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March 28, 2012 at 1:56 pm #1387Scott MarkMember
I’ve got a couple of shelves open, and I’m thinking to compare a dry-aged ribeye to a dry-aged top sirloin.
If you were reading back on New Year’s day, you’ve seen that the 30-day top sirloin was described by many as the best beef they’ve ever had. And the 30-day ribeye was also very good, but not very different. (However, much more expensive!)
I’m going to be dealing with choice, not prime. I don’t have regular access to Costco or any other prime vendor. My “usual” Sam’s Club does not display top sirloin (and the meat department doesn’t know how to get one) but there is another Sam’s club that displays top sirloin.
Ribeye is kind of cylindrical and about 5-7 inches thick at most. Top sirloin is more spheroid and 8-10 inches. I’d like to do a fair comparison. Do I need to start the top sirloin earlier than the ribeye? My goal is to debag both of them on the same day, and to cook portions of each of them for comparison, before freezing, and then to vac-freeze them, and to make another comparison after a frozen week.
I know that RRP does 45 days for ribeye. I did a top round for 30 days and it was good, but I’m going to let my current top sirloin go for 45. I’m inclined to get both a ribeye and a top sirloin on the same day, and let them both age for 45 days, and then compare them. Does anyone have advice on the experiment?March 28, 2012 at 5:14 pm #5907
Scott, I am all ears – BTW today is day 35 of my first sirloin which I intend to let go the 45 day distance. Like you this is choice and came from SAMS. I did have to trim excessive fat off and wrestle a bit to get into a bag due to its beach ball shape.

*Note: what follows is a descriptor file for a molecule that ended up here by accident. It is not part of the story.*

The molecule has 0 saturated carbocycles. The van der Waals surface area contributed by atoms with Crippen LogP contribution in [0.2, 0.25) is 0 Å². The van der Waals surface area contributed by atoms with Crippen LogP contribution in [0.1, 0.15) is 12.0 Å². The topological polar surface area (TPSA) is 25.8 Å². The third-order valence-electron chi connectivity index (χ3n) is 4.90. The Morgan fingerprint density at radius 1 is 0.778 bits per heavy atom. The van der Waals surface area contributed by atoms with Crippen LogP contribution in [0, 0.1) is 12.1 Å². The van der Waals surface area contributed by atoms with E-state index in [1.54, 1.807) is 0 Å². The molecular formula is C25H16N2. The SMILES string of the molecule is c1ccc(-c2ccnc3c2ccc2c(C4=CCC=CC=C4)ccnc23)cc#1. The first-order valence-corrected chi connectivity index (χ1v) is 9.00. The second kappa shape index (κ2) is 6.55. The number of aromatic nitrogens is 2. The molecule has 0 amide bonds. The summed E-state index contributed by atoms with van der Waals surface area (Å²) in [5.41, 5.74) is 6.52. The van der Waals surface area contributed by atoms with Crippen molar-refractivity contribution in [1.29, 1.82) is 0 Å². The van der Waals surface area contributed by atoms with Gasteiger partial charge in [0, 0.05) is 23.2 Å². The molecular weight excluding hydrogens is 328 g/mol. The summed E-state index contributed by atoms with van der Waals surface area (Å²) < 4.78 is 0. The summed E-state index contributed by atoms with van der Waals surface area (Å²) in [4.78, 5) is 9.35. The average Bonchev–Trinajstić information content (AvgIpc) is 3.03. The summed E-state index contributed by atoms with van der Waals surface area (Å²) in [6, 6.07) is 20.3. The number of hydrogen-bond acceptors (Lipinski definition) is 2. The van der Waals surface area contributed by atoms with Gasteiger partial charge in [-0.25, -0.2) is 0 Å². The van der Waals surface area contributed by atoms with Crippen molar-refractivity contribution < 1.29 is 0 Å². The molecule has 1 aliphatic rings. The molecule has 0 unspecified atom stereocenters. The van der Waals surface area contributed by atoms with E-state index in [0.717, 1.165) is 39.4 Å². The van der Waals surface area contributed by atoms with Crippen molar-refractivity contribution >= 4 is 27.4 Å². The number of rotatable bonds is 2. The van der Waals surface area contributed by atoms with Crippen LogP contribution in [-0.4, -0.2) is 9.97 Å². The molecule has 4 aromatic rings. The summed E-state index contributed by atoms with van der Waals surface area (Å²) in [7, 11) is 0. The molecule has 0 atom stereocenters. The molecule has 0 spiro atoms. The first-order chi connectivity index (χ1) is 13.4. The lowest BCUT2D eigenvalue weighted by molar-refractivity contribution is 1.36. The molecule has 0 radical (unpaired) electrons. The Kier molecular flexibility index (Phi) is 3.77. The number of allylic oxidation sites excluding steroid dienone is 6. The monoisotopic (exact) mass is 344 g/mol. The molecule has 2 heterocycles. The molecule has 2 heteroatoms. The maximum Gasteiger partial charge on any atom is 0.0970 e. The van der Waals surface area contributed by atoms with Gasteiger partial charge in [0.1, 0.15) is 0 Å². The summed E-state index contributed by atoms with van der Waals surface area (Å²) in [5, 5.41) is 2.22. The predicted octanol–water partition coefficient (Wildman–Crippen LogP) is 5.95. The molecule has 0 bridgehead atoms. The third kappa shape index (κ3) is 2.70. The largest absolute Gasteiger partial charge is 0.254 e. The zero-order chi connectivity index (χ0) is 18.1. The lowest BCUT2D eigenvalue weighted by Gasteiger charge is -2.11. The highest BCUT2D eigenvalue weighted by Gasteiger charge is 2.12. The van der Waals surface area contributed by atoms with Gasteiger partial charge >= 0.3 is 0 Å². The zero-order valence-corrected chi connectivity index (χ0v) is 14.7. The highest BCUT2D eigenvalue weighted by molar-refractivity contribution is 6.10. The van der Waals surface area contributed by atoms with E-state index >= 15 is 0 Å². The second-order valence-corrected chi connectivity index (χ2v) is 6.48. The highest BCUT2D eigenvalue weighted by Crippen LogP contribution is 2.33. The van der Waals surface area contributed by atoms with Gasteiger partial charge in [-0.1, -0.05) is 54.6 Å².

I still left a protective layer of fat on though…
I’m anxious to taste it in 10 days and will report back.
RonMarch 28, 2012 at 5:14 pm #5908
Scott, I am all ears – BTW today is day 35 of my first sirloin which I intend to let go the 45 day distance. Like you this is choice and came from SAMS. I did have to trim excessive fat off and wrestle a bit to get into a bag due to it’s beach ball shape. I’m anxious to taste it in 10 days and will report back.
RonMarch 28, 2012 at 6:54 pm #5909Scott MarkMember
RRP — glad to hear that you decided to give sirloin a whirl!
I think you do the “hot tub” treatment for steaks, We cook the sirloin “sous vide” at 129 F for about four hours before searing the steaks in cast iron and then serving them. I know that holding beef for a long time at 129-135 does a great job of making tougher cuts tender (shoulder, for example). The great thing is that the beefy flavor does not diminish, so cheaper cuts of tough, flavorful beef end up as cuts of tender, flavorful beef.
I’m planning to wait a few days, then sample the sirloin I’m aging. At that point, I think I’ll be ready for the head-to-head test against ribeye.April 2, 2012 at 3:40 pm #5921Steven AlmasMember
Hey Ron, are you gonna try making Picanha with the sirloin cap? That is one of my favorite dishes and have yet to try a dry aged piece. Looking forward to hearing about your results.April 2, 2012 at 3:55 pm #5922
Steve, hadn’t crossed my mind since I had never heard of Picanha before and had to Google it!…I have lead a sheltered culinary life…you have a favorite recipe you say…care to share it? RonApril 2, 2012 at 4:08 pm #5923Steven AlmasMember
Salt, Pepper, and a red hot fire. lol
That cut has such a good flavor, no need to cover it up. Watch this video, no need to understand Portuguese, but this is how we usually make it.April 3, 2012 at 4:52 pm #5930BarryMember
I wonder how many times that guy sliced his fingers.
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